I wanted to use a py_func to add to the graph and feed into tf.train.batch, as this function automatically enqueues data batches (in essence asynchronously buffering the data) and enables a speed up that is even more critical in a distributed setting.

I realized however that py_func required a python function with a return statement as an input, and did not accept generators, so naively adding that to the code did not work. Instead I will have to rewrite some of that code.

Lesson learnt: py_func

Doing some reading I realized that py_func was not meant to be used unless no alternative exists. It essentially incorporates a python function into the graph, meaning that code will probably be slower than the C code most low-level unctions are written in. Instead, one would have to use some of the TensorFlow data input functions or convert their data to a supported format.

h5 does not have a reader as of yet, and converting the comma.ai dataset (that supports distributed storage thanks to .h5) to another format does not sound like an ideal scenario. The only options left are to stick with a non TensorFlow input pipeline or write a custom tensor flow .h5 reader (if someone has suggestions, I’d like to hear them ;))

Distributed TensorFlow setup

After writing the model — I won’t be talking about it here as it is very simple — the next step was to make it run in a distributed fashion. It is quite easy when using `tf.train.MonitoredTrainingSession', especially since I was running on Clusterone, hence I didn’t need to take care of either (a) cluster management and (b) generating the 'tf.train.ClusterSpecs' as it was taken care of by the Clusterone client.

All I had to do was:

  • call Clusterone’s device_and_target function
  • define the Graph in a with tf.device(...) block
  • set up a tf.train.StopAtStepHook that will act as a counter of the number of iterations.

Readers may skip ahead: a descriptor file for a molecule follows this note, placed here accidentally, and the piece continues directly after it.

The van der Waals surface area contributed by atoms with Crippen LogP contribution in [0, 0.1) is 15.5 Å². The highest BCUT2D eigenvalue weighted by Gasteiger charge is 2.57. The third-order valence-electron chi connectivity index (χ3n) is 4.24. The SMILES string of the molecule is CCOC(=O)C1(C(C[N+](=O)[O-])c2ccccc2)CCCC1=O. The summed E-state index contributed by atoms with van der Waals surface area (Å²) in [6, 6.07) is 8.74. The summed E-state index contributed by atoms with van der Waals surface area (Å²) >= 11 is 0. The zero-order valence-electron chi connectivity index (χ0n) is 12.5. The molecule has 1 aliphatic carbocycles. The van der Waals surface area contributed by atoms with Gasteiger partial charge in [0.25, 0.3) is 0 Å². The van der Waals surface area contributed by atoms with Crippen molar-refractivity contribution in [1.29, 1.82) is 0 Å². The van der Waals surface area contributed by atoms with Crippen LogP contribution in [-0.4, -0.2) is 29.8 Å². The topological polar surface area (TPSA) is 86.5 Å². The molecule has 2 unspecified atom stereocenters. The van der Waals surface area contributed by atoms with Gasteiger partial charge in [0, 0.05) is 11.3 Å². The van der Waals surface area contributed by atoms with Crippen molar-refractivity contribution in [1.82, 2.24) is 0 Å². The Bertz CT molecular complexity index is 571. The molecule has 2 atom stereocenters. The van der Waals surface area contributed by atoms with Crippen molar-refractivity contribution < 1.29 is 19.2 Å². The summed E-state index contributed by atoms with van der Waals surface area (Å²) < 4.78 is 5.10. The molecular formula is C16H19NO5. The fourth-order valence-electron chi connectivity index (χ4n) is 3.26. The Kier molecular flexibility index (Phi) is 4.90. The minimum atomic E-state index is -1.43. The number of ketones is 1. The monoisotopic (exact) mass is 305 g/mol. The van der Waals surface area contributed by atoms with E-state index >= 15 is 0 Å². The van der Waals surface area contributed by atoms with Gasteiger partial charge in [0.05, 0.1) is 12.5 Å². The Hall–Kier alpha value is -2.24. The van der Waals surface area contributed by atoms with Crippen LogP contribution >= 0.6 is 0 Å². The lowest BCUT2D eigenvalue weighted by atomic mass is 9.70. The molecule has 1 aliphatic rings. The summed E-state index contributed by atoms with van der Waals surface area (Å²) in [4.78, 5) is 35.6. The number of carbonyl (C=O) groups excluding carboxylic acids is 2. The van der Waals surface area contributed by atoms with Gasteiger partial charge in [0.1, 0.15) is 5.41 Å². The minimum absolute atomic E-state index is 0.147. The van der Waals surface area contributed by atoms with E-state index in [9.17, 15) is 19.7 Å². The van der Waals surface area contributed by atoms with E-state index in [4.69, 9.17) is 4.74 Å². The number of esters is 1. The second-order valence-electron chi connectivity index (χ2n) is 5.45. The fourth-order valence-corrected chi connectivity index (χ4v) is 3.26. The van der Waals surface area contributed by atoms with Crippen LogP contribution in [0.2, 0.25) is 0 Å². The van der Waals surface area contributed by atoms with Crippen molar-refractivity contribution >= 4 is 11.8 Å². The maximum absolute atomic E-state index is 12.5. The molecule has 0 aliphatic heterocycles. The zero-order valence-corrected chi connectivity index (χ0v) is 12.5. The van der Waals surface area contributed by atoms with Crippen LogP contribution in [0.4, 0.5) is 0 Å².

• run the training operations in a with tf.train.MonitoredTrainingSession. That function essentially takes care of allocating tasks to the workers and parameter servers, saving checkpoints and TensorBoard summaries (you don’t event have to setup a summary writer). See main_tf.py in the repo.


I was able to train the model in a distributed fashion on 5 GPUs, and got a nicely decreasing loss:


I also got a convenient visualization of the predicted steering on TensorBoard:



Distributed computing sounds cool, right? But what about the speed-up (and the cost)? Is it worth it spending time configuring all this?

It sounds like it does!


Running on a single GPU got me a ~3x speed up vs a 8-cpu machine (AWS 4.xlarge). Running on 5 GPU machines got me a ~14x speed up in stationary state.

Cost-wise, the spend is nearly the same on Clusterone (roughly $.005/step), meaning getting a fast training didn’t cost me more than a slow training. That’s great news if I want to get that self-steering to work quickly!

Future work

I’m very aware that this model is extremely simple and the hyper-parameter are not very well tuned (on top of having no accuracy metric defined). All of this is work in progress and I have a few improvement ideas:

  • Rewrite the data input pipeline to enable queuing with tf.train.batch and get a speedup
  • Add validation loss, asynchronously
  • Add more TensorBoard visualizations
  • Switch from this naive approach to a RNN, and work on image sequences and not a single image a this does not really make sense for a car.
  • Exploit the data better (we are only using a very small part of the logs right now)
  • Rewrite the model in distributed Keras (although it is simple enough not to really need this)
  • All in all, building that basic distributed model was a great experience and I’m looking forward to build more. I also noticed there was a lack of posts / resources on distributed TensorFlow, so if you find interesting articles / repos, you’ll make my day if you send them my way ❤️.

What’s next?

On the side, I’m also helping build a new feature called just init(to be released soon), that will deploy a model scaffolding that anyone can use to rapidly build a distributed TensorFlow model on Clusterone. Stay posted!